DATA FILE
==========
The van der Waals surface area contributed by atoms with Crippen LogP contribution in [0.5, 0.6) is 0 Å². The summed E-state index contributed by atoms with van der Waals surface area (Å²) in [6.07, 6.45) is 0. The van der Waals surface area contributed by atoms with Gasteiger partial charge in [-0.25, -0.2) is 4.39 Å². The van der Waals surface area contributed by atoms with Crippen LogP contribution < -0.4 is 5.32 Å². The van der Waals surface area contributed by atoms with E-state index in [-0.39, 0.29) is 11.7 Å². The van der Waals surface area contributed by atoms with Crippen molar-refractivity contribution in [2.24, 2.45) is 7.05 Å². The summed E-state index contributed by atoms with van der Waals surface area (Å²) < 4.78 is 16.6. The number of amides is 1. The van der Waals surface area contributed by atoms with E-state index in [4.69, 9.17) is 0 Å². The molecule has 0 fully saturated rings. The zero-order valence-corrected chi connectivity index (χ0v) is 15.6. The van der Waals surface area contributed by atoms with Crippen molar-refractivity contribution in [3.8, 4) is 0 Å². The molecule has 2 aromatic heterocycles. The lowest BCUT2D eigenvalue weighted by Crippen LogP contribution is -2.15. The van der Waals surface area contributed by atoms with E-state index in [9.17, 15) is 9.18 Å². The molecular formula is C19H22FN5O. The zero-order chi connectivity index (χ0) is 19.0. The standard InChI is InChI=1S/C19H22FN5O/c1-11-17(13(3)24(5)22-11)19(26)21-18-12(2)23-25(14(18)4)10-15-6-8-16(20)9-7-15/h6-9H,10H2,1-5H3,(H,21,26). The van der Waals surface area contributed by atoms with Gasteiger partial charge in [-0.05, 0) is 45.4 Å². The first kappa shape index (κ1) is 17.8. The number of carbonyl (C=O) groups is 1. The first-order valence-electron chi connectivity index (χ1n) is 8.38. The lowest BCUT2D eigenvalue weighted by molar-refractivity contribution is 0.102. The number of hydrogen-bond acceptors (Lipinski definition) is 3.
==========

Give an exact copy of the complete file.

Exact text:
The van der Waals surface area contributed by atoms with Crippen LogP contribution in [0.5, 0.6) is 0 Å². The summed E-state index contributed by atoms with van der Waals surface area (Å²) in [6.07, 6.45) is 0. The van der Waals surface area contributed by atoms with Gasteiger partial charge in [-0.25, -0.2) is 4.39 Å². The van der Waals surface area contributed by atoms with Crippen LogP contribution < -0.4 is 5.32 Å². The van der Waals surface area contributed by atoms with E-state index in [-0.39, 0.29) is 11.7 Å². The van der Waals surface area contributed by atoms with Crippen molar-refractivity contribution in [2.24, 2.45) is 7.05 Å². The summed E-state index contributed by atoms with van der Waals surface area (Å²) < 4.78 is 16.6. The number of amides is 1. The van der Waals surface area contributed by atoms with E-state index in [4.69, 9.17) is 0 Å². The molecule has 0 fully saturated rings. The zero-order valence-corrected chi connectivity index (χ0v) is 15.6. The van der Waals surface area contributed by atoms with Crippen molar-refractivity contribution in [3.8, 4) is 0 Å². The molecule has 2 aromatic heterocycles. The lowest BCUT2D eigenvalue weighted by Crippen LogP contribution is -2.15. The van der Waals surface area contributed by atoms with E-state index in [9.17, 15) is 9.18 Å². The molecular formula is C19H22FN5O. The zero-order chi connectivity index (χ0) is 19.0. The standard InChI is InChI=1S/C19H22FN5O/c1-11-17(13(3)24(5)22-11)19(26)21-18-12(2)23-25(14(18)4)10-15-6-8-16(20)9-7-15/h6-9H,10H2,1-5H3,(H,21,26). The van der Waals surface area contributed by atoms with Gasteiger partial charge in [-0.05, 0) is 45.4 Å². The first kappa shape index (κ1) is 17.8. The number of carbonyl (C=O) groups is 1. The first-order valence-electron chi connectivity index (χ1n) is 8.38. The lowest BCUT2D eigenvalue weighted by molar-refractivity contribution is 0.102. The number of hydrogen-bond acceptors (Lipinski definition) is 3.